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Lamps and Vines

Plug into the Source and you will give off light. Remain attached to the Vine and you will bear fruit. Whichever image is used to indicate our need for Christ, Mr. Healey explains, it's clear that over two millennia the message has remained the same.

The 5th Sunday of Easter

First Reading: Acts of the Apostles 9:26-31
 
Responsorial Psalm: Psalm 22: 26-28, 30-32
 
Second Reading: 1st Letter of St. John 3:18-24
 
Gospel: According to St. John 15:1-8
 
Venerable Fulton Sheen, the most important evangelist in the history of America – a man whose television audience in the 1950s reached 30 million viewers each week, once noted that the importance of being linked with Jesus can be likened to a lamp plugged into an outlet.  If the lamp’s plug lays on the ground right below the outlet then the lamp cannot fulfill its purpose of bringing light to the room.
 
Sheen had almost two thousand years of Church history at his disposal when relaying this metaphor to the Americans who tuned in to his show, and so he could point to periods in history when that direct link had been unplugged by various revolutions against the Church, against the Body of Christ handed on to the Apostles and their papal successors.
 
As helpful as the image of the lamp is for us, and even knowing that it would have been in the intellect of the divine Person while He walked the earth, such a metaphor would have been useless to those who sat with Jesus at the Last Supper.  For the audience at the first Eucharist, the story of the Vine and the Branches, as seen in this weekend’s Gospel reading, was much more appropriate.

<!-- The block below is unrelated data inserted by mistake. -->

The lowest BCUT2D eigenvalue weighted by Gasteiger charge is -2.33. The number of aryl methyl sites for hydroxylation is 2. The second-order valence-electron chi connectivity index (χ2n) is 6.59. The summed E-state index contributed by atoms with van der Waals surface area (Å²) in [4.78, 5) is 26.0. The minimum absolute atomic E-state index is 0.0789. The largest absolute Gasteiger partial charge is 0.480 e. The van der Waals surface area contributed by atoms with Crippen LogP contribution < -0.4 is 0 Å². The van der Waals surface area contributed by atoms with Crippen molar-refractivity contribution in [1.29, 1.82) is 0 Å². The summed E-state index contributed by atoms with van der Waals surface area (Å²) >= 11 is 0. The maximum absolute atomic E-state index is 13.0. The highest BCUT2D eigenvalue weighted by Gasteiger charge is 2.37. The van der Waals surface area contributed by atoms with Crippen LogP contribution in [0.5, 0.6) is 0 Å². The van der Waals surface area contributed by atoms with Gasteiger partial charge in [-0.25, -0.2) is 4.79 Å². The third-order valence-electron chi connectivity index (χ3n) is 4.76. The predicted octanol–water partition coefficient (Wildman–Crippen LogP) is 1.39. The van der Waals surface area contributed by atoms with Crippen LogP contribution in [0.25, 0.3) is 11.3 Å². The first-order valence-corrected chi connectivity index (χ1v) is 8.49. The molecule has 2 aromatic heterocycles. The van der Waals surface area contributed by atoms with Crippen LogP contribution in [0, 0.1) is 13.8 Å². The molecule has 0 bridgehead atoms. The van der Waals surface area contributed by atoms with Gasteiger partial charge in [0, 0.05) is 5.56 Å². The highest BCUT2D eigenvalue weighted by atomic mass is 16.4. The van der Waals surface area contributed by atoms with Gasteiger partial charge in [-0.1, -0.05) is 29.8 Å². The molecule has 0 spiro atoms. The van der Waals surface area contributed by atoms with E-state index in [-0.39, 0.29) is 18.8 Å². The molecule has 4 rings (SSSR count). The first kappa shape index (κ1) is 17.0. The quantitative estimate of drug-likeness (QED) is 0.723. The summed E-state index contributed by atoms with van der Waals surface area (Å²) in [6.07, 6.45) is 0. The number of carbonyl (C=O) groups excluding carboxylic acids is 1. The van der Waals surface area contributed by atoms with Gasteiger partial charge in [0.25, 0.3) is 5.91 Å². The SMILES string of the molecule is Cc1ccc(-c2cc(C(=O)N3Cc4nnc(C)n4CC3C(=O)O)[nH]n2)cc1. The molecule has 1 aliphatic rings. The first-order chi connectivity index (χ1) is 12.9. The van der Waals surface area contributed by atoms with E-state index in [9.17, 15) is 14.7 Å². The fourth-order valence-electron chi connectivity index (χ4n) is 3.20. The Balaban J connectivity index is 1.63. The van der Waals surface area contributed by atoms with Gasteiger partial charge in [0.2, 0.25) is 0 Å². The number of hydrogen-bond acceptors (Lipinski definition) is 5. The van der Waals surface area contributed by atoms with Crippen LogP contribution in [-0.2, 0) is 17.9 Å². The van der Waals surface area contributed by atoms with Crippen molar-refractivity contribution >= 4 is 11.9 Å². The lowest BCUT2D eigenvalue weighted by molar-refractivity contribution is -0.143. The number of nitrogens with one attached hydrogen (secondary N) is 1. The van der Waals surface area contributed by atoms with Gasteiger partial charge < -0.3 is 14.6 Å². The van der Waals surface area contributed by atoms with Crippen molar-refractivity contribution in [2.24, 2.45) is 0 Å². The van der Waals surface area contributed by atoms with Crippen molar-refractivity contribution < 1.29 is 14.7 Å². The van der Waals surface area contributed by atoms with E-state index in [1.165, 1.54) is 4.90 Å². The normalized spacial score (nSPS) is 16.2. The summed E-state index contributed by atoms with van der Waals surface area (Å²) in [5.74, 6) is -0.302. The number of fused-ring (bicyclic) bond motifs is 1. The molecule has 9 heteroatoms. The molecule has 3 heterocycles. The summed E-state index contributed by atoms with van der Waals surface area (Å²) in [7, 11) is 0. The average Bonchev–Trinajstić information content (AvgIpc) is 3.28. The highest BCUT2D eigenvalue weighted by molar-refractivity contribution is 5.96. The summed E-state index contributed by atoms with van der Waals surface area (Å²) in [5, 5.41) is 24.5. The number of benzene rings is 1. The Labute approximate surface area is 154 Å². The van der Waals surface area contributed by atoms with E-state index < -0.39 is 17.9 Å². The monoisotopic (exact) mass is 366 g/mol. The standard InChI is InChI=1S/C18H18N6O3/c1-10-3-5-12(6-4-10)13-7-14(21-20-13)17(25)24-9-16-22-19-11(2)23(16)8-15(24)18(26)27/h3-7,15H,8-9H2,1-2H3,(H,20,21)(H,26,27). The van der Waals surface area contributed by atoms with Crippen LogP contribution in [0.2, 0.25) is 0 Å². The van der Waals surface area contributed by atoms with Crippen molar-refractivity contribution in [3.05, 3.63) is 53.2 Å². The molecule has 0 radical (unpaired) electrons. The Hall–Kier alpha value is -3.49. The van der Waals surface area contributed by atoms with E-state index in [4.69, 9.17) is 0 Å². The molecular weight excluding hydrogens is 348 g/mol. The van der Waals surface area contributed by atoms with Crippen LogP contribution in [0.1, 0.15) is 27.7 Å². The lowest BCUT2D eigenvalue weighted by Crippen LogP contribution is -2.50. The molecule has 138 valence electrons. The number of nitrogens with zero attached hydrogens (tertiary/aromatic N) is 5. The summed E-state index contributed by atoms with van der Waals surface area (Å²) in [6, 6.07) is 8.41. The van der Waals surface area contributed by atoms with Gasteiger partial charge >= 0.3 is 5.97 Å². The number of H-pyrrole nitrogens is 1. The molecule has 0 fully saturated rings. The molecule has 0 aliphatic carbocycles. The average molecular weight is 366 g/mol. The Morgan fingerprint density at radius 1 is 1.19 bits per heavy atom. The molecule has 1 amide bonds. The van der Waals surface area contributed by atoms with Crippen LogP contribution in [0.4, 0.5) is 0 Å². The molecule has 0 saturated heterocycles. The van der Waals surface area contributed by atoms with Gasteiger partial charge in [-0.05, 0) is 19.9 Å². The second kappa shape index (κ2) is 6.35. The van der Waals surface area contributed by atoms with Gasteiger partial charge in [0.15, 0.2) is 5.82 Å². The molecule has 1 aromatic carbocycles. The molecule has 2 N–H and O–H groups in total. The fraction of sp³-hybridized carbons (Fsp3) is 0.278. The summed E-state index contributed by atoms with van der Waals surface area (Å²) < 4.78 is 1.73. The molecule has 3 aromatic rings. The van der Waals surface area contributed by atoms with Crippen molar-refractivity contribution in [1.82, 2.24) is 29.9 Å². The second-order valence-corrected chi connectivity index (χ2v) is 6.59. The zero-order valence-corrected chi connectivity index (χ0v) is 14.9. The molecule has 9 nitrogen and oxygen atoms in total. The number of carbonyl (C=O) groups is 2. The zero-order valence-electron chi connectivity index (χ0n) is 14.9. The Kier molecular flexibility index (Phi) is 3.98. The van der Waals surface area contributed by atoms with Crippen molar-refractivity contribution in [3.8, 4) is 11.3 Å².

“A branch cannot bear fruit on its own unless it remains on the vine” seems a fitting pre-iteration of the idea behind the Archbishop Sheen story.  Since Jesus is the Vine and we are the branches, then the warning to stay attached to the Vine is pretty transparent.  For anyone who didn’t quite get the reference there is always the following pointed and somewhat frightening statement:
 
Whoever remains in Me and I in him will bear much fruit, because without Me you can do nothing.  Anyone who does not remain in Me will be thrown out like a branch and wither; people will gather them and throw them into a fire and they will be burned.
 
The message at this point couldn’t be much clearer: to separate from Jesus is to be doomed to the torments of Hell.  At least with Fulton Sheen all you need to do is plug in the lamp and all will be well, there is no concern over an electrical fire that will bring about a life-ending conflagration.
 
The admonition to bind ourselves to Him is not only the message of our Lord at the Last Supper, but is at the heart of the writings of the Beloved Disciple.  Just as Jesus says “remain in me, as I remain in you” so too does St. John the Evangelist in his first letter, the second reading at this weekend’s liturgy, tell his listeners “those who keep His commandments remain in Him and He in them.”
 
For John the emphasis here and throughout his writings is the Truth – that we “belong to the Truth” and recognize that Jesus is the “True Vine” without Whom nothing can be done.
 
In the realm of science and technology, even when dealing with something as low-tech as a lamp, we understand that for things to work properly – or work at all – we must abide by the truths of nature.  So too in Theology, and that’s why Venerable Fulton Sheen used the example that he did and why Jesus used the vine and the branches.  They both knew that faith and science come from the same Eternal Source, and that if you aren’t plugged in to that Source then no light – neither internal nor external – can shine.
 
A.M.D.G.